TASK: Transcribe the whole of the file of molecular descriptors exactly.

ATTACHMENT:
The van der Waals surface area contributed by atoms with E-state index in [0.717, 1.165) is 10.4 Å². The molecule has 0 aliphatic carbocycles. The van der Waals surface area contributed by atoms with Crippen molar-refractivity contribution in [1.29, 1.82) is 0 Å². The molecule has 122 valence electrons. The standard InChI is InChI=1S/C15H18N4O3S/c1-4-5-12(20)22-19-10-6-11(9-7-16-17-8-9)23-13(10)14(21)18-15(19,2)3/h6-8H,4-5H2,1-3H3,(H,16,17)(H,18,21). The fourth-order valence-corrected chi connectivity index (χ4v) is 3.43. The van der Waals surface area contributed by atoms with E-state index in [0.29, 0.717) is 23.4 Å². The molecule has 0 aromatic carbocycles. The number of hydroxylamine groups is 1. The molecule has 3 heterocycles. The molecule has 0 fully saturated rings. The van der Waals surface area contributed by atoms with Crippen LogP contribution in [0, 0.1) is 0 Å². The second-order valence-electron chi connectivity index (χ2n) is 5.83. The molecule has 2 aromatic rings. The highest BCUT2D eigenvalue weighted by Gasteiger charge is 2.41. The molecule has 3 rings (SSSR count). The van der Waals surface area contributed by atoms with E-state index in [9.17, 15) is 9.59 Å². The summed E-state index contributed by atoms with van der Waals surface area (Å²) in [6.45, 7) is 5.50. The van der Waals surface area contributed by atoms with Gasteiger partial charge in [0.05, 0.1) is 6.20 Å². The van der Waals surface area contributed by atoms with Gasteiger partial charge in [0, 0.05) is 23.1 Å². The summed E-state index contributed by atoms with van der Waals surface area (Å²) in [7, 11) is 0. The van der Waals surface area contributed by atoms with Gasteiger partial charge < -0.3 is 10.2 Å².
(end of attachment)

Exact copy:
The van der Waals surface area contributed by atoms with E-state index in [0.717, 1.165) is 10.4 Å². The molecule has 0 aliphatic carbocycles. The van der Waals surface area contributed by atoms with Crippen molar-refractivity contribution in [1.29, 1.82) is 0 Å². The molecule has 122 valence electrons. The standard InChI is InChI=1S/C15H18N4O3S/c1-4-5-12(20)22-19-10-6-11(9-7-16-17-8-9)23-13(10)14(21)18-15(19,2)3/h6-8H,4-5H2,1-3H3,(H,16,17)(H,18,21). The fourth-order valence-corrected chi connectivity index (χ4v) is 3.43. The van der Waals surface area contributed by atoms with E-state index in [0.29, 0.717) is 23.4 Å². The molecule has 0 aromatic carbocycles. The number of hydroxylamine groups is 1. The molecule has 3 heterocycles. The molecule has 0 fully saturated rings. The van der Waals surface area contributed by atoms with Crippen LogP contribution in [0, 0.1) is 0 Å². The second-order valence-electron chi connectivity index (χ2n) is 5.83. The molecule has 2 aromatic rings. The highest BCUT2D eigenvalue weighted by Gasteiger charge is 2.41. The molecule has 3 rings (SSSR count). The van der Waals surface area contributed by atoms with E-state index in [9.17, 15) is 9.59 Å². The summed E-state index contributed by atoms with van der Waals surface area (Å²) in [6.45, 7) is 5.50. The van der Waals surface area contributed by atoms with Gasteiger partial charge in [0.05, 0.1) is 6.20 Å². The van der Waals surface area contributed by atoms with Gasteiger partial charge in [0, 0.05) is 23.1 Å². The summed E-state index contributed by atoms with van der Waals surface area (Å²) in [7, 11) is 0. The van der Waals surface area contributed by atoms with Gasteiger partial charge < -0.3 is 10.2 Å².